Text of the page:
The last year proved to be the most difficult retailers have ever faced. At a time when shoppers needed to stock up, retailers were forced to place limits on select items. As lines and basket sizes increased, retailers had to pull back on the number of people allowed inside stores. It was an ongoing situation of uncertainty and change.
I applaud retailers for the work they’ve done to respond quickly in the face of crisis. They rose to the occasion and, as a result, now have a playbook and are prepared to fulfill shopper needs in any situation. Whether enduring an unexpected obstacle or simply reacting to changes in what consumers want, the industry is ready. Furthermore, we can learn a lot from shopper behavior over the past year.
Availability and Price Can Supersede Brand Loyalty
When toilet paper, disinfectant wipes, pasta, canned goods and other essential items were scarce, consumers had to make a choice: choose the brand that’s available or go home empty handed. Often, they chose to try a new brand and, in many cases, found that it was just as good as the item they would have purchased had it been in stock. This presents an opportunity for lesser-known brands and a challenge for the go-to advertisers that sold out first, which will now have to work a little harder to earn back any customers they lost.
Dollar value also became a more prominent issue as consumers strived to stretch their paychecks a little further. I don’t foresee that changing even as places begin to open up. Consumers are looking for economic stability as much as they're hoping for a return to normalcy. Value speaks to consumers and will continue to be highly important, if not essential, in promotional strategies.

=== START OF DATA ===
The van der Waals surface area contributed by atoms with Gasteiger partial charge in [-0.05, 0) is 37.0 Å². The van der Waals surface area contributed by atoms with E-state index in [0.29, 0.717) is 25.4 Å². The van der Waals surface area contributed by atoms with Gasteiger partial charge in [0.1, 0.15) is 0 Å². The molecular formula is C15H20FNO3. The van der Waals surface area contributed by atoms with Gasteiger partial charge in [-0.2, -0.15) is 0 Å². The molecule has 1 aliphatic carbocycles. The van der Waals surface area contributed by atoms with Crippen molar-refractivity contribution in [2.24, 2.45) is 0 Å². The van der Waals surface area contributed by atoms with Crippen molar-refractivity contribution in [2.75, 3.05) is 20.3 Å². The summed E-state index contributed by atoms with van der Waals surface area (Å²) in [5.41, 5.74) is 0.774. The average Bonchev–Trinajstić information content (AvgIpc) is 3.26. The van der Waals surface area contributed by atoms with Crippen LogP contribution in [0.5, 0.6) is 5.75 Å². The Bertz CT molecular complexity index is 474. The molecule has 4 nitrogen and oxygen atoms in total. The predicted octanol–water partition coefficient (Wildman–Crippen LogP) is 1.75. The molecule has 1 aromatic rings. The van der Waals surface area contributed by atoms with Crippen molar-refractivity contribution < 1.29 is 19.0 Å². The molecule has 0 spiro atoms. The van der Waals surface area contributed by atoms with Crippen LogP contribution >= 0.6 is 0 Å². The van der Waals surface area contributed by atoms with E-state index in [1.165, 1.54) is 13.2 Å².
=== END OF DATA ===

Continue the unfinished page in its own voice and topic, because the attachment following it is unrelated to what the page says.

Hybrid Grocery Shopping is Becoming the Norm, Not the Exception
In prior years, consumers had become increasingly interested about digital grocery solutions. They had warmed up to the idea of in-store pickup, and curbside pickup was gradually gaining steam. Grocery delivery was beginning to come into its own, albeit on a small scale. That all changed over the course of 2020, however, when shoppers began to explore ways to get their groceries as safely as possible.
Consumers have and will continue to return to in-store shopping, but they’ll still rely on e-commerce to purchase certain items, like dry goods, thanks to its convenience. According to a report by Mercatus, roughly 90 percent of online shoppers will continue to shop online in the future. The report also showed that more than four-fifths of consumers (87 percent) are satisfied with their preferred brick-and-mortar retailer and plan to stay loyal during future shopping trips. Retailers need to be prepared to meet the expectations of both audiences — regardless of where or when they want to shop.
2020 Was a Year to Learn; 2021 Will Be a Year to Act
After a year of many unexpected challenges, grocers have the chance to show what they’ve learned and highlight their expertise by continuing to react quickly to changing consumer needs. A combination of value, availability and omnichannel shopping experiences will ensure that retailers can deliver what consumers want and need in 2021.
Steven Boal is the CEO of Quotient Technology, a leading CPG and retail marketing technology provider that delivers personalized digital promotions and ads to millions of shoppers daily.
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